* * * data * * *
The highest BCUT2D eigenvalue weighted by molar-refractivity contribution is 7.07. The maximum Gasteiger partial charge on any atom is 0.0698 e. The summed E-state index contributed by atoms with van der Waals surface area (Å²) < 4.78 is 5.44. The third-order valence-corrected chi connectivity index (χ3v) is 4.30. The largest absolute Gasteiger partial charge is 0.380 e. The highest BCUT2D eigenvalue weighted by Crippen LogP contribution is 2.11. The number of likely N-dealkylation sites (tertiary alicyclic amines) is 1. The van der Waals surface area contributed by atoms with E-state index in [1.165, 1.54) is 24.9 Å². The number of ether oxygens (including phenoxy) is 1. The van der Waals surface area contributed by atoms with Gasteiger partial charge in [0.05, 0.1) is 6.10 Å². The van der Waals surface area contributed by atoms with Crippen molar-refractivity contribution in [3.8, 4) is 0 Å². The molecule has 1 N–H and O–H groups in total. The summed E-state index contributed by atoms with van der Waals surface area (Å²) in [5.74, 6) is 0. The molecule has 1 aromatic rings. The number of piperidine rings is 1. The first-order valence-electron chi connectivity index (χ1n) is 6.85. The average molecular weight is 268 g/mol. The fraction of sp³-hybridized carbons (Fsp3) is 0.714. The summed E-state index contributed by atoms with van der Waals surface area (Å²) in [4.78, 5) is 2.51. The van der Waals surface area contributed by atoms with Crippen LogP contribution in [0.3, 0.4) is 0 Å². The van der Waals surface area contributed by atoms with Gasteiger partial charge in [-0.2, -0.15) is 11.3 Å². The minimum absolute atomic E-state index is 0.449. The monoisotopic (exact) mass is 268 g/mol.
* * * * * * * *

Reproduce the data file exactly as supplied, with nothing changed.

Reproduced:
The highest BCUT2D eigenvalue weighted by molar-refractivity contribution is 7.07. The maximum Gasteiger partial charge on any atom is 0.0698 e. The summed E-state index contributed by atoms with van der Waals surface area (Å²) < 4.78 is 5.44. The third-order valence-corrected chi connectivity index (χ3v) is 4.30. The largest absolute Gasteiger partial charge is 0.380 e. The highest BCUT2D eigenvalue weighted by Crippen LogP contribution is 2.11. The number of likely N-dealkylation sites (tertiary alicyclic amines) is 1. The van der Waals surface area contributed by atoms with E-state index in [1.165, 1.54) is 24.9 Å². The number of ether oxygens (including phenoxy) is 1. The van der Waals surface area contributed by atoms with Gasteiger partial charge in [0.05, 0.1) is 6.10 Å². The van der Waals surface area contributed by atoms with Crippen molar-refractivity contribution in [3.8, 4) is 0 Å². The molecule has 1 N–H and O–H groups in total. The summed E-state index contributed by atoms with van der Waals surface area (Å²) in [5.74, 6) is 0. The molecule has 1 aromatic rings. The number of piperidine rings is 1. The first-order valence-electron chi connectivity index (χ1n) is 6.85. The average molecular weight is 268 g/mol. The fraction of sp³-hybridized carbons (Fsp3) is 0.714. The summed E-state index contributed by atoms with van der Waals surface area (Å²) in [4.78, 5) is 2.51. The van der Waals surface area contributed by atoms with Crippen LogP contribution in [0.3, 0.4) is 0 Å². The van der Waals surface area contributed by atoms with Gasteiger partial charge in [-0.2, -0.15) is 11.3 Å². The minimum absolute atomic E-state index is 0.449. The monoisotopic (exact) mass is 268 g/mol.